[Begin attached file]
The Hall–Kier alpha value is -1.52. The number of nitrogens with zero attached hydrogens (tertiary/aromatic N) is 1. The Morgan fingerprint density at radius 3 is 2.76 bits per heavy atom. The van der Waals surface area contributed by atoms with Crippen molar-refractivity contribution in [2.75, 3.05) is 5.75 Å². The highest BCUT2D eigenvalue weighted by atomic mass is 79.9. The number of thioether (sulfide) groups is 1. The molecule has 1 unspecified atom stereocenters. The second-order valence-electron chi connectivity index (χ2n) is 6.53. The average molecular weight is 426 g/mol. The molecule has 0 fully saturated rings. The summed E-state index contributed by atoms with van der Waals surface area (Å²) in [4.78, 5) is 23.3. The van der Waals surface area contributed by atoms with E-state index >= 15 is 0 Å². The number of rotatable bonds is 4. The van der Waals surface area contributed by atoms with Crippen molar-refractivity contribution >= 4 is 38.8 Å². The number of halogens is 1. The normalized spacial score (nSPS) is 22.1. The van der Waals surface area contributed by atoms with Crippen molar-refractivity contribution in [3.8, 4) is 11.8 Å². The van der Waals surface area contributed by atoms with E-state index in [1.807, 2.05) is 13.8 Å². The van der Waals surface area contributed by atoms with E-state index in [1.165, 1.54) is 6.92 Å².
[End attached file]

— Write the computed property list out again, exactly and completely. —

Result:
The Hall–Kier alpha value is -1.52. The number of nitrogens with zero attached hydrogens (tertiary/aromatic N) is 1. The Morgan fingerprint density at radius 3 is 2.76 bits per heavy atom. The van der Waals surface area contributed by atoms with Crippen molar-refractivity contribution in [2.75, 3.05) is 5.75 Å². The highest BCUT2D eigenvalue weighted by atomic mass is 79.9. The number of thioether (sulfide) groups is 1. The molecule has 1 unspecified atom stereocenters. The second-order valence-electron chi connectivity index (χ2n) is 6.53. The average molecular weight is 426 g/mol. The molecule has 0 fully saturated rings. The summed E-state index contributed by atoms with van der Waals surface area (Å²) in [4.78, 5) is 23.3. The van der Waals surface area contributed by atoms with E-state index >= 15 is 0 Å². The number of rotatable bonds is 4. The van der Waals surface area contributed by atoms with Crippen molar-refractivity contribution >= 4 is 38.8 Å². The number of halogens is 1. The normalized spacial score (nSPS) is 22.1. The van der Waals surface area contributed by atoms with Crippen molar-refractivity contribution in [3.8, 4) is 11.8 Å². The van der Waals surface area contributed by atoms with E-state index in [1.807, 2.05) is 13.8 Å². The van der Waals surface area contributed by atoms with E-state index in [1.165, 1.54) is 6.92 Å².